Turkey needs to implement more reforms says World Bank

A sustained economic performance and further institutional reforms will be key for Turkey's medium-term outlook, World Bank director for Turkey, Martin Raiser says.

Turkey needs to implement more reforms says World Bank

World Bulletin / News Desk

A sustained economic performance and further institutional reforms will be Turkey's medium-term challenges, World Bank director forTurkey, Martin Raiser, said on Thursday.

The country's recent ability to reduce its interest payments and take decisive steps in reforming its public financial management system has been successful, Raiser said.

"Turkey made its economy more stable in the eyes of investors. This creates a fiscal buffer, which allows investors to buy Turkish treasury bonds at much lower interest rate because they know that Turkey’s committed fiscal discipline," Raiser said.

"Turkey has used the reduction in its interest payments to increase payments on health and education," he said. 

Two of Turkey's expected challenges for the medium-term, he added, will be comprehensive tax reforms, and further institutional reforms, such as the Court of Account Law and Procurement Law.

"I think we need to look at changing the structure of taxation, because at the moment the majority of taxes come from consumption-based taxes. What happens ifTurkey goes through a lower economic growth, and believe me it will, those tax revenues are going to be low as well," he said.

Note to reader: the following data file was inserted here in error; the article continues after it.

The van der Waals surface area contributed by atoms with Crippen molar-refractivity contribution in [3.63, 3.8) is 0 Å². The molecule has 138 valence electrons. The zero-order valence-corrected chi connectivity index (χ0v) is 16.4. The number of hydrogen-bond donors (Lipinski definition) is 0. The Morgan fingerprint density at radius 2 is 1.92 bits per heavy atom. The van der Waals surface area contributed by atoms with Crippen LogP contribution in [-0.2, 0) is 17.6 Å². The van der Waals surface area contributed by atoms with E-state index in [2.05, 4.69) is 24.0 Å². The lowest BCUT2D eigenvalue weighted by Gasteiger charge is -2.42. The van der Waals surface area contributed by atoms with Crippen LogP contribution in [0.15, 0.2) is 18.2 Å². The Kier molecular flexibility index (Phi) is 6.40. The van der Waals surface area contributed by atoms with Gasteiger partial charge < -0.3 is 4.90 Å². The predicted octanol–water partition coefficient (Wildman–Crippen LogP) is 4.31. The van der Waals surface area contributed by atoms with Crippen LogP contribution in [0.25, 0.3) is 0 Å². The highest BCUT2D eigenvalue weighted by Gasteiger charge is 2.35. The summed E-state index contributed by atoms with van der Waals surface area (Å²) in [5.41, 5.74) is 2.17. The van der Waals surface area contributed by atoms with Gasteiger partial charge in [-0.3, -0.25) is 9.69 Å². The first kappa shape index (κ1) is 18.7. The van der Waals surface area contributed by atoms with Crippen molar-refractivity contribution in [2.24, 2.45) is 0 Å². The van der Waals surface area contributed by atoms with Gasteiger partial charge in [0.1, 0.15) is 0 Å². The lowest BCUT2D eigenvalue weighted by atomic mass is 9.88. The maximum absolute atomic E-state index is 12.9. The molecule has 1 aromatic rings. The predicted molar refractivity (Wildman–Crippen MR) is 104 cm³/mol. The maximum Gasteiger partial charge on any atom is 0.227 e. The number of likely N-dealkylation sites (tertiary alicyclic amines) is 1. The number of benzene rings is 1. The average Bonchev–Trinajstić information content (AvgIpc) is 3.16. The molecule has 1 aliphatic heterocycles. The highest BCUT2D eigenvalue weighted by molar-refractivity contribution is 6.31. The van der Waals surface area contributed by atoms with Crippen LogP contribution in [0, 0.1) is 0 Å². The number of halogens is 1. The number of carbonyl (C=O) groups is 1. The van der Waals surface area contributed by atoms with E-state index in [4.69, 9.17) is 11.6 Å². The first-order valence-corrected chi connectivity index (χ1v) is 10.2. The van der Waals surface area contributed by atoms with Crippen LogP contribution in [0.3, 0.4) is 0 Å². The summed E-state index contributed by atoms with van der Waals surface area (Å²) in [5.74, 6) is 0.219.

"It’s not enough for the government to say that they are going to be fiscally disciplined, they also have to have the legal institutional tools to do so," he added.

Turkey: No plan to change floating exchange rates

Turkey's Finance Minister Mehmet Simsek said on Thursday that there is no plan to change the country’s floating exchange rates or restrict capital movements.

Addressing Prime Minister Recep Tayyip Erdogan's comments on Wednesday about the reasons behind the interest rate rise, Simsek confirmed thatTurkey has no plan to restrict capital movements.

He added that Turkey will sustain its political stability and has strong public finances.

"The EU economies have been recovering from their domestic demands after five years. The crisis in the EU has made Turkey's account deficit increase due to the lack of demand in their export markets… We are very hopeful with the relationship with Iran," Simsek said.

"This will create a significant decline in Turkey's current account deficit and will have a positive effect on the economy in the long term," he added.

Turkey's Central Bank introduced a significant rise in its interest rates on Tuesday to prevent the lira from falling further against the dollar, after a sharp decline was seen last week.

The borrowing rate was raised to 8 percent from 3.5 percent on Tuesday, while the lending rate rose to 12 percent from 7.75 percent.

Last Mod: 31 Ocak 2014, 09:25
Add Comment